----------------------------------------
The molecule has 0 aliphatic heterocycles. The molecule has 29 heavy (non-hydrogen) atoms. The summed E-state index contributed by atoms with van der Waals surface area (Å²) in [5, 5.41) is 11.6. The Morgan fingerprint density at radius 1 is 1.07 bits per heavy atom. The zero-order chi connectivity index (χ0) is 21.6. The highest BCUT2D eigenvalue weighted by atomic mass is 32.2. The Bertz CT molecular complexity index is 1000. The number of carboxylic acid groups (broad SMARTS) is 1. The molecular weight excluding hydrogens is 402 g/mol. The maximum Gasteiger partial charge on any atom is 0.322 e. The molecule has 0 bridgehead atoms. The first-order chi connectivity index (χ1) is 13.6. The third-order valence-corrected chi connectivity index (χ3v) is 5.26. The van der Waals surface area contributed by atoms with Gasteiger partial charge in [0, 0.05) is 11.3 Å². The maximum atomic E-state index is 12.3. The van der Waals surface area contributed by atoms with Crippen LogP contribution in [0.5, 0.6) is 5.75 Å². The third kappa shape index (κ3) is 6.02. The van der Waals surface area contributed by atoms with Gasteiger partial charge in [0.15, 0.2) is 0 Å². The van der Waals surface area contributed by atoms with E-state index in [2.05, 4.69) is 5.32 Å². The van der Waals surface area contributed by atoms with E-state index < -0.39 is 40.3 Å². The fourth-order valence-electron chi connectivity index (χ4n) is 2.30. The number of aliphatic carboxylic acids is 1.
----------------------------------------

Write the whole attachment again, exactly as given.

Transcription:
The molecule has 0 aliphatic heterocycles. The molecule has 29 heavy (non-hydrogen) atoms. The summed E-state index contributed by atoms with van der Waals surface area (Å²) in [5, 5.41) is 11.6. The Morgan fingerprint density at radius 1 is 1.07 bits per heavy atom. The zero-order chi connectivity index (χ0) is 21.6. The highest BCUT2D eigenvalue weighted by atomic mass is 32.2. The Bertz CT molecular complexity index is 1000. The number of carboxylic acid groups (broad SMARTS) is 1. The molecular weight excluding hydrogens is 402 g/mol. The maximum Gasteiger partial charge on any atom is 0.322 e. The molecule has 0 bridgehead atoms. The first-order chi connectivity index (χ1) is 13.6. The third-order valence-corrected chi connectivity index (χ3v) is 5.26. The van der Waals surface area contributed by atoms with Gasteiger partial charge in [0, 0.05) is 11.3 Å². The maximum atomic E-state index is 12.3. The van der Waals surface area contributed by atoms with Crippen LogP contribution in [0.5, 0.6) is 5.75 Å². The third kappa shape index (κ3) is 6.02. The van der Waals surface area contributed by atoms with Gasteiger partial charge in [0.15, 0.2) is 0 Å². The van der Waals surface area contributed by atoms with E-state index in [2.05, 4.69) is 5.32 Å². The van der Waals surface area contributed by atoms with E-state index < -0.39 is 40.3 Å². The fourth-order valence-electron chi connectivity index (χ4n) is 2.30. The number of aliphatic carboxylic acids is 1.